Things then can easily very quickly go super critical frenetic and crazy ballistic if that is your only proposed plan .... to hold worlds to ransom with almighty worthless weapons .... for that is Universally Unacceptable and Punishments are Certain Death and Immense Destruction. It is as a Purge and at all times necessary whenever a Blockage to the Surge. :-)

    1. Anonymous Coward
      Anonymous Coward

      Re: It is not only what you know, but how you also say and share it too that matters ‽ .

      > Whose words are drivering your vast mute geopolitically astute machines .... you know, the Source Servers of Current Present Confections Holding Media Hostage with a Dodgy Past Catalogue of Very Early Exceptional Successes to Protect and Prune/Prime Time Performance Enhance. ‽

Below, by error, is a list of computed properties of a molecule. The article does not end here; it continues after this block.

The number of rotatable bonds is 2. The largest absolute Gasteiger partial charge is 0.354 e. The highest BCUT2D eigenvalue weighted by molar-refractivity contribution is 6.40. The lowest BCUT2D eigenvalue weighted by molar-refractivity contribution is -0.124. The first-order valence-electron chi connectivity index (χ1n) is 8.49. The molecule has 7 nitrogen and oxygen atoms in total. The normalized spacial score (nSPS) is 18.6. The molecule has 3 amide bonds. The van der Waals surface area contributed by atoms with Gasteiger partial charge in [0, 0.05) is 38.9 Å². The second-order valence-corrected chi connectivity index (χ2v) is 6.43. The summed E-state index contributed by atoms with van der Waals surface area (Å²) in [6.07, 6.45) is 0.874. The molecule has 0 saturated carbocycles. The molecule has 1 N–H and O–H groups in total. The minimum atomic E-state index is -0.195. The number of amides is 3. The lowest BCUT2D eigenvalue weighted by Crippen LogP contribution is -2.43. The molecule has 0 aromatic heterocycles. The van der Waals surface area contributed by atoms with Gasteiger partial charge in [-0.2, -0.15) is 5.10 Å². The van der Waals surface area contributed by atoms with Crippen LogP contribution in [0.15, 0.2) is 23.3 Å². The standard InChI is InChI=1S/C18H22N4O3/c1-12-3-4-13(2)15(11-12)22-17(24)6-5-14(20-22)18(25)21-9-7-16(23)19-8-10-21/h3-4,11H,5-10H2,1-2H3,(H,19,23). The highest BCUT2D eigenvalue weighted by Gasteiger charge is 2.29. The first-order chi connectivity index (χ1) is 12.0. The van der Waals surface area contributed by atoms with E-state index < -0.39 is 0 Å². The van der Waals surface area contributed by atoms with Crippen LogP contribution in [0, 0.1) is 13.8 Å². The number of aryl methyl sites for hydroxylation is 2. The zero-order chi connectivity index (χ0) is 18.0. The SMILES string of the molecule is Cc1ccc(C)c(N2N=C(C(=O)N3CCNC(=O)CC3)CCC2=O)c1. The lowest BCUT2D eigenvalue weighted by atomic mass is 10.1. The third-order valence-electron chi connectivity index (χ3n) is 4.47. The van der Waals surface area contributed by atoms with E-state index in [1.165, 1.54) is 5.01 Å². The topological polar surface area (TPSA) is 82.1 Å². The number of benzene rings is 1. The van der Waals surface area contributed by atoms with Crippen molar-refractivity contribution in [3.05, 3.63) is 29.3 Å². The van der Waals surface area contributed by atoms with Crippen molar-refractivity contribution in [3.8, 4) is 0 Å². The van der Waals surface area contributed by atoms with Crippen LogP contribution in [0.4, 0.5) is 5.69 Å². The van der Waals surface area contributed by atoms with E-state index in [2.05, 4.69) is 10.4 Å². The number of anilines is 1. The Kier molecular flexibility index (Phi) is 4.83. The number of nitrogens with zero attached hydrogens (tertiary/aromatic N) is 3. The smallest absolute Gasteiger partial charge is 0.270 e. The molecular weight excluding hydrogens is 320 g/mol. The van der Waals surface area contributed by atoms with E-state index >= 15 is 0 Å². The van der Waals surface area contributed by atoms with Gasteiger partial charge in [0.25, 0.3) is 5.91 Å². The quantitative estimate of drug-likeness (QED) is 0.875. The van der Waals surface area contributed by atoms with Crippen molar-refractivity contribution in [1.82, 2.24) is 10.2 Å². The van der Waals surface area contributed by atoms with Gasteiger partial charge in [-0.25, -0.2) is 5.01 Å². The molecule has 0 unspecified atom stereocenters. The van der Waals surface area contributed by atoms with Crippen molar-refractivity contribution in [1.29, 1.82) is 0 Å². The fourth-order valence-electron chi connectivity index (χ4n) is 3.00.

Man people go to secret prisons for saying stuff like that.

  9. simbalion
    Stop

    It would only burn intel

    It would not burn down the world to publish all the bugs you're fixing. It would only burn down intel.

    Why the hell is anyone still buying Intel's chips? They have been inferior, overpriced junk, since the 1990s.

    AMD doesn't have this issue? And threadripper CPUs are _killing it_. Google would not build 3 new datacenters, they'd replace all their Intel CPUs with AMD. So would Facebook, Twitter, so on and so forth. Intel would enter bankruptcy _overnight_.

    Which would be good for all of us, BECAUSE INTEL HAS ALWAYS SUCKED.